After cap-and-trade finally died in the U.S. Senate last year, it didn’t take long before we all started asking what went wrong—and who was to blame. There was no shortage of explanations: a plummeting economy and high unemployment made it impossible to sell major environmental legislation; the White House chose to prioritize health care legislation and never really pushed the climate bill; the simple mathematics of the Senate, with its 60-vote requirement and overrepresentation of industrial and agricultural regions, simply made passage impossible. But as the multi-year effort to get climate legislation finally collapsed with the Republican electoral rout last November, there was also some backlash against the environmental movement itself, for ultimately failing to marshal a winning campaign despite having a Democratic White House and a Democratic Congress. As one Obama Administration official complained to POLITICO’s Darren Samuelsohn last year about the national environmental groups:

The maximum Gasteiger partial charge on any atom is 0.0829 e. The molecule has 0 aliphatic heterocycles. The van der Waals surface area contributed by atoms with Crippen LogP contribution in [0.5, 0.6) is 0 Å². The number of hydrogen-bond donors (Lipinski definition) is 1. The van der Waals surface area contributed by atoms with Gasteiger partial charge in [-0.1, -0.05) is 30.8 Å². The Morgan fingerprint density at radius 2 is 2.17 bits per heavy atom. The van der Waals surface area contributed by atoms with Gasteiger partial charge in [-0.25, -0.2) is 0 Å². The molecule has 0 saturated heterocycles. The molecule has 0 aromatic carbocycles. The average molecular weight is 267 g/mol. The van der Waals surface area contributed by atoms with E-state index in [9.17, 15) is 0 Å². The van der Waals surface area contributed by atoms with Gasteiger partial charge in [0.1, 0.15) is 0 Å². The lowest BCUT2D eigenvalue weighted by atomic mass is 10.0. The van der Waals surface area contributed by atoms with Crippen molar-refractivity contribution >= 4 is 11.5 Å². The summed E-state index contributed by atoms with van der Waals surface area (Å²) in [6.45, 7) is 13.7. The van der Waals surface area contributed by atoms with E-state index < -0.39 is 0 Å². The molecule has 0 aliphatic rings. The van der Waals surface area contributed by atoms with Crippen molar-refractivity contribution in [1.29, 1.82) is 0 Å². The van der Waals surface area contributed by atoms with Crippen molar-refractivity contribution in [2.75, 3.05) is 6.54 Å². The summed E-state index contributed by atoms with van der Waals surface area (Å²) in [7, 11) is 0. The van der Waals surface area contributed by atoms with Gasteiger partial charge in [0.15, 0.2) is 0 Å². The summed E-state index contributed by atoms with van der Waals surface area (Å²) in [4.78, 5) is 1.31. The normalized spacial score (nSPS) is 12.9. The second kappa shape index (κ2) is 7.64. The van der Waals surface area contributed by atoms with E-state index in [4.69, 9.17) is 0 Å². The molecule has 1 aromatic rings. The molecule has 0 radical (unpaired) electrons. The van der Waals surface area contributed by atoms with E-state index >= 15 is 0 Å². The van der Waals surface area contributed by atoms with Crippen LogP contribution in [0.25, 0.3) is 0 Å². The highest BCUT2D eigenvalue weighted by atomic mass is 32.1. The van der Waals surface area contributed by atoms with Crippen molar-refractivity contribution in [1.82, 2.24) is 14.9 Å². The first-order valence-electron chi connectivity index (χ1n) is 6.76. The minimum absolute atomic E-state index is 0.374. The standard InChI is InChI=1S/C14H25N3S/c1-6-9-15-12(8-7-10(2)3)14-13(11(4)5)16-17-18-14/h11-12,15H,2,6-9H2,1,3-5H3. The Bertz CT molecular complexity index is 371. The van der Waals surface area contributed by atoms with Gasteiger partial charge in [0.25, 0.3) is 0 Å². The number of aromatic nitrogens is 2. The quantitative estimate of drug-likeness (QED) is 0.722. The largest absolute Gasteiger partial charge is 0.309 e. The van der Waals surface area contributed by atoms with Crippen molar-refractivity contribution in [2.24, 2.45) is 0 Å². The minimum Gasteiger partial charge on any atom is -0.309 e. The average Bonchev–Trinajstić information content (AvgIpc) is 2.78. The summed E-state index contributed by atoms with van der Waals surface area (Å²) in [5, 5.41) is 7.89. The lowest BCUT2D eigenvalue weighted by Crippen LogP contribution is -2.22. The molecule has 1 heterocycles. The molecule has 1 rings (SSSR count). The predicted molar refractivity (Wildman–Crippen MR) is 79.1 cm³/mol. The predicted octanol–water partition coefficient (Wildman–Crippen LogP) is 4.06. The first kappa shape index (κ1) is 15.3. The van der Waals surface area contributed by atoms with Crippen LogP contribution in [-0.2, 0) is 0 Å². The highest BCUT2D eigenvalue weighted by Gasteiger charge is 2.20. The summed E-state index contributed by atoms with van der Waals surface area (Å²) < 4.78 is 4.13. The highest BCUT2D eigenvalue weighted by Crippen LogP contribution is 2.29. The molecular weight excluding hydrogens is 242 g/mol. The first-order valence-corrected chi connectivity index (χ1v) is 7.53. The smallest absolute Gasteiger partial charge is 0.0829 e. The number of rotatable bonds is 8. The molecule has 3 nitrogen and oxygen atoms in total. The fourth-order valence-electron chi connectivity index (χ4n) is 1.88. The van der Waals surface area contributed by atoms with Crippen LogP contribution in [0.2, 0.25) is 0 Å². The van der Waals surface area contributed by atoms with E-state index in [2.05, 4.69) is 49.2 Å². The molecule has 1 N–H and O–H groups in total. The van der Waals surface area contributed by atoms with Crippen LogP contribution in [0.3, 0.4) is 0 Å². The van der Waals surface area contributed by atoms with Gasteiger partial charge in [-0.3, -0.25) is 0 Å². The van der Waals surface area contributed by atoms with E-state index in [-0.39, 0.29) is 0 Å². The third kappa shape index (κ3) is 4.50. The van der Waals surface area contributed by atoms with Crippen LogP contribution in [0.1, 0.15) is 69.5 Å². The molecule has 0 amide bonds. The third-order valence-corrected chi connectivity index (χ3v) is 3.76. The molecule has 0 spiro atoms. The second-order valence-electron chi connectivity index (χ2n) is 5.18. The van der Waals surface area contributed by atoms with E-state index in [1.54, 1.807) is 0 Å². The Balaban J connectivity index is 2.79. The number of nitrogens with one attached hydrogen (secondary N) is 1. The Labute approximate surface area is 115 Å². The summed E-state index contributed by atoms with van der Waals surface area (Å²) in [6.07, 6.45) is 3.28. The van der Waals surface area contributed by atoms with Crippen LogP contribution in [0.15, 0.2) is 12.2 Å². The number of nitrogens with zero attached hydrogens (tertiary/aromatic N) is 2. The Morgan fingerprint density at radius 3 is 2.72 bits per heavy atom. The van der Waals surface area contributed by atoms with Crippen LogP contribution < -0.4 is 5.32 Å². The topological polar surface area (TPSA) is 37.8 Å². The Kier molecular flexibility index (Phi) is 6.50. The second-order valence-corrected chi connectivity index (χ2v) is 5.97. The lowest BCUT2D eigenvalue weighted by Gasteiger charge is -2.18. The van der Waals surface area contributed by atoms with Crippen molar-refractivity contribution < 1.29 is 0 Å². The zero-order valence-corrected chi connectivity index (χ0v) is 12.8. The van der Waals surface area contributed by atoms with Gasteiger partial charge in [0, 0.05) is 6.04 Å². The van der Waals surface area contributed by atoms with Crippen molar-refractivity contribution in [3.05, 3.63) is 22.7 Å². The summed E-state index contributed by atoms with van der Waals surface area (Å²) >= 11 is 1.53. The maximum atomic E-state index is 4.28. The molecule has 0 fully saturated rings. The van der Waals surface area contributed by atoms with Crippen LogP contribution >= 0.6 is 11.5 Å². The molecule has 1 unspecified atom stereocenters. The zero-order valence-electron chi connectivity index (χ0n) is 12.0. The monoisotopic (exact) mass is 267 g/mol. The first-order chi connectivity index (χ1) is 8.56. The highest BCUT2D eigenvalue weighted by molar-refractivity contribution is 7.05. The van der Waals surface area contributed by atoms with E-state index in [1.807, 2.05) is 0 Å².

They didn’t deliver a single Republican. They spent like $100 million and they weren’t able to get a single Republican convert on the bill.
Environmentalists, though, have always had a defense: they were fighting an unfair war. The major fossil fuel players—along with conservative foundations like the Koch brothers-funded Americans for Prosperity—outlobbyed and outgunned environmental groups, aided and abetted by mainstream media coverage that gave equal time to climate scientists and climate deniers. Given the scale of the forces arrayed against them, environmental groups should be applauded for getting as close as they did on climate legislation. At least, that’s the argument.
But one academic is questioning that narrative. Last week Matthew Nisbet—a social scientist at American University who focuses on communication in policymaking, especially on environmentalism—came out with a 99-page report called Climate Shift (download a PDF here) that reviewed the fight over cap-and-trade. Throughout the report—which is definitely worth reading—Nisbet makes some surprising claims. Very quickly: